Andrew Dominik, director of “Blonde”: “Any fan of Marilyn Monroe also loves the dramas of his life”

By adapting Joyce Carol Oates’ bestseller, “Blonde”, for Netflix, Andrew Dominik gets into the icon’s head and imagines his ordeal. Maintenance.

When Joyce Carol Oates’ novel, Blonde hair, released in 2000, the success was immediate. A partly fantasized biography of Marilyn Monroe, the book fascinates with its subjective approach to the short life of the actress and its straightforward evocation of her Hollywood ordeal. It took more than ten years for the Australian Andrew Dominik to make the film adaptation, with the disturbing Ana de Armas in the main role, which was almost held by Naomi Watts then Jessica Chastain. A radical and feminist gesture for some, pretentious and problematic for others, Blonde hair Split. We met the director during the presentation of the film at the Deauville festival, at the beginning of September.

What struck you the most while reading the novel?
I had the impression of living a hallucinogenic trip, locked up in Marilyn’s head. The way the book portrays the experience of being a woman in this delusional celebrity cult also echoed what my female circle was going through. It’s a book of such density that I never imagined being able to make a film out of it. It was by diving back into it two years later that I found the key to her adaptation: the trauma of Marilyn’s childhood, symbolized by the figure of the absent father and the madness of a mother who made her the cause of his misfortune. The rest of his life is seen through the prism of this trauma. I then wrote the script quickly, letting the events flow and cascading them from scene to scene.

Why did it take more than ten years to realize this project?
The studios were quite hesitant because there are many American personalities who do not emerge from this story, in particular President Kennedy. But let’s be honest, the main reason is that my films don’t make enough money. I wanted to do Blonde hair just after The Assassination of Jesse James by the Coward Robert Ford (2007), but the film did not work. We can’t blame the studios for not wanting to throw their money away!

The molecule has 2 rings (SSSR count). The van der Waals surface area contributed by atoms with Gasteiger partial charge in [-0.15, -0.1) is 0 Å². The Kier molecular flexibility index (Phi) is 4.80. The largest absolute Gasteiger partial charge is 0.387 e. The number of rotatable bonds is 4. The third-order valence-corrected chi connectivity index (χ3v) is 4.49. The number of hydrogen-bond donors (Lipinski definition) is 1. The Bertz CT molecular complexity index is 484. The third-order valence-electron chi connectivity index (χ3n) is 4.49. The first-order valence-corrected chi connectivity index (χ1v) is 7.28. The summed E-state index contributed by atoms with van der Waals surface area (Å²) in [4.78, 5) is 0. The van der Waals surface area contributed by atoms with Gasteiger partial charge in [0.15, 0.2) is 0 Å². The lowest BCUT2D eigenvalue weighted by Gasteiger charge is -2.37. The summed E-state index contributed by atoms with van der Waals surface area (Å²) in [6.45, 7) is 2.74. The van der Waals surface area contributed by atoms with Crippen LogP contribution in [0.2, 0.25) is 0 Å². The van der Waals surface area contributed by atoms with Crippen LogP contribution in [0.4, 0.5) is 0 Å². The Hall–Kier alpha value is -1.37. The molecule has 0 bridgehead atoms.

Can we say that Blonde is an anti-biopic?
I especially see Blonde hair like a dreamlike horror film, a bit like the Tenant, by Roman Polanski (1976). It’s also a sort of biopic, but it uses popular iconography and filters it through the character’s psychological problems. The events we all know, like Marilyn’s dress lifting off the air from the subway grate on the set of Seven years of reflection (1955), are represented through his feeling, which upsets our initial perception of the image and makes it darker.

Some viewers may be shocked by this dark vision of a revered icon.
Maybe… Deep down, anyone who is a fan of Marilyn also loves the dramas of her life. She was a tragic figure, a misunderstood woman who needed help but was not saved. All this is also part of the attraction that we have for him.

Andrew Dominick

Jean Francois Robert

Precisely, this attraction, did you feel it for her before reading the book?
Marilyn didn’t interest me at all! Apart Some like it hot, by Billy Wilder (1959), I didn’t watch his films. When I started to study them, after reading the novel, I discovered what a great actress she was. Even if she was not given the opportunity to show the full extent of her talent, she nevertheless reveals a large part of it, for example in The Prince and the Dancer, by Laurence Olivier (1957). A light comedy, less bombastic than Men prefer blondes, by Howard Hawks (1953), in which she develops a more naturalistic style. Today I have a lot of respect for her.

Marilyn was an icon of the Hollywood dream factory. Blonde shows us the nightmarish behind the scenes. Why are you interested in this?